But I didn't just fall out of the back of Arnold's hummer, so I understand that a nation needs intelligence to protect itself and understand the world. I also understand that the way we obtain that information must be kept secret in order to protect the lives of those who are involved in getting it. I have never objected to the idea that we have spies around the world gathering information about what our enemies are up to. I also think that intelligence should, as much as possible, be objective and apolitical. Otherwise, we cannot accurately assess real threats. If the CIA (and the other intelligence agencies) only make objective analyses, the buck will stop at the president, where it always properly should.

Therefore, I see this Plame affair -- and the larger matter of the pre-war WMD threat assessment -- as a matter of compromised intelligence and an extension of the 30 year war the right has waged against what it thinks is the CIA's tepid threat analysis. Never mind that the right's hysterical analyses have always turned out to have been completely wrong.

But then accuracy was never the point because the right takes the opposite approach to the CIA's proper role. They have always been entirely in favor of the CIA working on behalf of any president who wanted to topple a left wing dictator or stage a coup without congressional knowledge. This is, in their view, the proper role of the CIA --- to covertly advance foreign policy on behalf of an executive (of whom they approve) and basically do illegal and immoral dirty work. But they have never valued the intelligence and analysis the CIA produced since it often challenged their preconceived beliefs and as a result didn't validate their knee jerk impulse to invade, bomb, obliterate, topple somebody for reasons of ideology or geopolitical power. The CIA's intelligence often backed up the success of the containment policy that kept us from a major bloody hot war with the commies --- and for that they will never be trusted.(See Team B, and the Committee on the Present Danger parts I and II.)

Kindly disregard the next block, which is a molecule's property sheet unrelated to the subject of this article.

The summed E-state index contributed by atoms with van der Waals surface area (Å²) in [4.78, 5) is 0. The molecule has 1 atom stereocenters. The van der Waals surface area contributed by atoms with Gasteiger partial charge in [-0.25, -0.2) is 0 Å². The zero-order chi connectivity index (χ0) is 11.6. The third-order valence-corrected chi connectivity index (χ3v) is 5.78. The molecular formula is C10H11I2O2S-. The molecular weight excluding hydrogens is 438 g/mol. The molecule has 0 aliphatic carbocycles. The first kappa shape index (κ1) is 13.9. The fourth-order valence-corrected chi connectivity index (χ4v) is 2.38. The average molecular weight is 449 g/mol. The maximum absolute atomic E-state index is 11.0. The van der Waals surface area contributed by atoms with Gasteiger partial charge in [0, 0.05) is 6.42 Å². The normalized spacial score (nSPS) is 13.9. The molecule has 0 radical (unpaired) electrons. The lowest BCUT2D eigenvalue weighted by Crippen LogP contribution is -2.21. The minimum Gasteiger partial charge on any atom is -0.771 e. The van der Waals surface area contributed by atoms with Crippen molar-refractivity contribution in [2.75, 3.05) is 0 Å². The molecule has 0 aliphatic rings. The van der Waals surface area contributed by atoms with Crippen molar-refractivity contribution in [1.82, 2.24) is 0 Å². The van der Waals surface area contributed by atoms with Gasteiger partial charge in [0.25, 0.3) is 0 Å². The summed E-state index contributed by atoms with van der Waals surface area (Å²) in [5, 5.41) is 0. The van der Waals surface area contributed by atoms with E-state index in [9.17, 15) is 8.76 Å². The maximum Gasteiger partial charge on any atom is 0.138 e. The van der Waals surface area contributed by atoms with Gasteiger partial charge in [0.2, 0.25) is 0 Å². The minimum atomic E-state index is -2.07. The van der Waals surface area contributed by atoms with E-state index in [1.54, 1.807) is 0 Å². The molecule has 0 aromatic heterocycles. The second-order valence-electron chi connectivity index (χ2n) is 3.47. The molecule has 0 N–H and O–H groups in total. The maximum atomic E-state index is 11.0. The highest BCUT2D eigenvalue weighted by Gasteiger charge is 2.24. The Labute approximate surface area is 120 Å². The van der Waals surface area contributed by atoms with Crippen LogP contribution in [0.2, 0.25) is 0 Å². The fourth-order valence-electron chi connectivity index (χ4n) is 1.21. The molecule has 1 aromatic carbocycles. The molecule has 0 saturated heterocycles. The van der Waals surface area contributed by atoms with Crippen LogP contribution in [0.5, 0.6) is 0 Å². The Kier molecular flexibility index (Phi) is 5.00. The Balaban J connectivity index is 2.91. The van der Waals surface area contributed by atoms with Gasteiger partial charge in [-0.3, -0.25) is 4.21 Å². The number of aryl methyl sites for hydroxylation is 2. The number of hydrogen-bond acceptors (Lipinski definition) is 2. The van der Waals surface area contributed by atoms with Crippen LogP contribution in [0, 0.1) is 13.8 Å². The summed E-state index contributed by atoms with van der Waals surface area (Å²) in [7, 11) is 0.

Therefore, the right sees the Plame affair as another example of an inappropriately "independent" CIA refusing to accede to its boss's wishes. They believe that the CIA exists to provide the president with the documentation he needs to advance his foreign policy goals --- and if that includes lying to precipitate a war he feels is needed, then their job is to acquiesce. When you cut away the verbiage, what the right really believes is that the US is justified in invading and occupying any country it likes --- it's just some sissified, cowardly rule 'o law that prevents us from doing it. The CIA's job is to smooth the way for the president to do what he wants by keeping the citizen rubes and the allies in line with phony proof that we are following international and domestic laws. (This would be the Straussian method of governance --- too bad the wise ones who are running the world while keeping the rest of us entertained with religion and bread and circuses are so fucking lame.)